The Gender Grant will provide Dr. Shemyakin with the right tools to implement gender-specific approach in his research, and to promote sex balance throughout the project. In particular, the research project will address the difference in the regulation of the enzyme arginase in female and male patients with cardiovascular disease, and study its importance for the development of myocardial infarction.
Dr. Linda Mellbin, MD, PhD, FESC
Project: Testosterone in patients with glucose abnormalities and acute myocardial infarction and in matched controls
Dr. Mellbin obtained her MD at Karolinska Institutet in 2000, and later specialised in internal medicine and cardiology. After service at the Oskarshamn´s hospital for 5 years, she joined the Department of Cardiology at Karolinska University Hospital in 2005, where she currently works as cardiologist at the Coronary Care Unit since 2009. She obtained her PhD in 2010 with her studies on glucose-control therapies and biomarkers in myocardial infarction and diabetes.
Dr. Mellbin has continued her research in the field of biomarkers, in particular related to hormonal systems. She participates in several clinical trials on diabetes and cardiovascular disease as investigator or national coordinator.
In her project, Dr. Mellbin will study different aspects of glucose abnormalities and cardiovascular disease. In particular, the Gender Grant will promote the sex and gender aspect of the study, which is always taken into consideration, for example when describing levels of different biomarkers. The financed study, called TEGAMI, aims to explore the impact on cardiovascular prognosis of the sex-hormones testosterone and estradiol in patients with acute myocardial infarction.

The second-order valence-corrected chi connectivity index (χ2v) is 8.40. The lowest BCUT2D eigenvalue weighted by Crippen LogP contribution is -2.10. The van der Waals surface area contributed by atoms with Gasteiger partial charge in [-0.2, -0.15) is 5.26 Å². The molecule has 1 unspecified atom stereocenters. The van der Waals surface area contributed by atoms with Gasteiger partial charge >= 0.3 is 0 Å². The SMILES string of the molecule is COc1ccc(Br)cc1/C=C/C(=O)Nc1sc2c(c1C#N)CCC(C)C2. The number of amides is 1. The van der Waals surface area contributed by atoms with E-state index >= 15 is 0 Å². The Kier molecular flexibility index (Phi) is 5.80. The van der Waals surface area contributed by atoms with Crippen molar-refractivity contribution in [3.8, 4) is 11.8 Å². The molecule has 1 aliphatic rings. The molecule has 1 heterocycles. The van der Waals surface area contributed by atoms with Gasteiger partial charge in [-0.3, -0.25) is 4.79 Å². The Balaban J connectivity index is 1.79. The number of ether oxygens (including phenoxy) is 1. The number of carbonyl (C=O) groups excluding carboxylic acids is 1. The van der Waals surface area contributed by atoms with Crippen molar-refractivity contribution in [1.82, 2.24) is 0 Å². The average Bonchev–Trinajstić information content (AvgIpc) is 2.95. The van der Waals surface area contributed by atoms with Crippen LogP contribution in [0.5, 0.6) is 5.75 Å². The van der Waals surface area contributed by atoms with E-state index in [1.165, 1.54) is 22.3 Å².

Dr. Sarah Costantino, Associated
Project: Epigenetic signatures as a predictor of vascular risk in men and women with prediabetes
Dr. Costantino obtained her degree in Chemistry and Pharmacy in 2008 at "Federico II" - University of Naples. She received her PhD in 2012 in Experimental Medicine, and worked for two years as research fellow in the Institute of Physiology of the University of Zurich, until 2012. She currently holds a PostDoc fellowship in the Department of Medicine in KI. In 2013, Dr. Costantino received the European Society of Cardiology Young Investigator Award.
There is insufficient knowledge that account for sex in the field of cardiovascular prevention, and sex difference in both pathophysiology and biological risk factors might explain distinct prevalence rates, symptom profiles, and, more importantly, medical outcomes. The Gender Grant will help Dr. Constantino to unravel novel mechanisms linking sex diversities with different types of cardiovascular disease.
In particular, Dr. Constantino will study the different epigenetic changes that may predispose to cardiovascular risk in female and male. Despite emerging evidence suggests that epigenetics may have potential clinical implications, no previous studies have investigated whether these signatures may provide information on the individual risk profile in females and males. Modifications of the epigenetic landscape may help to identify cardiovascular risks to implement an early therapeutic intervention.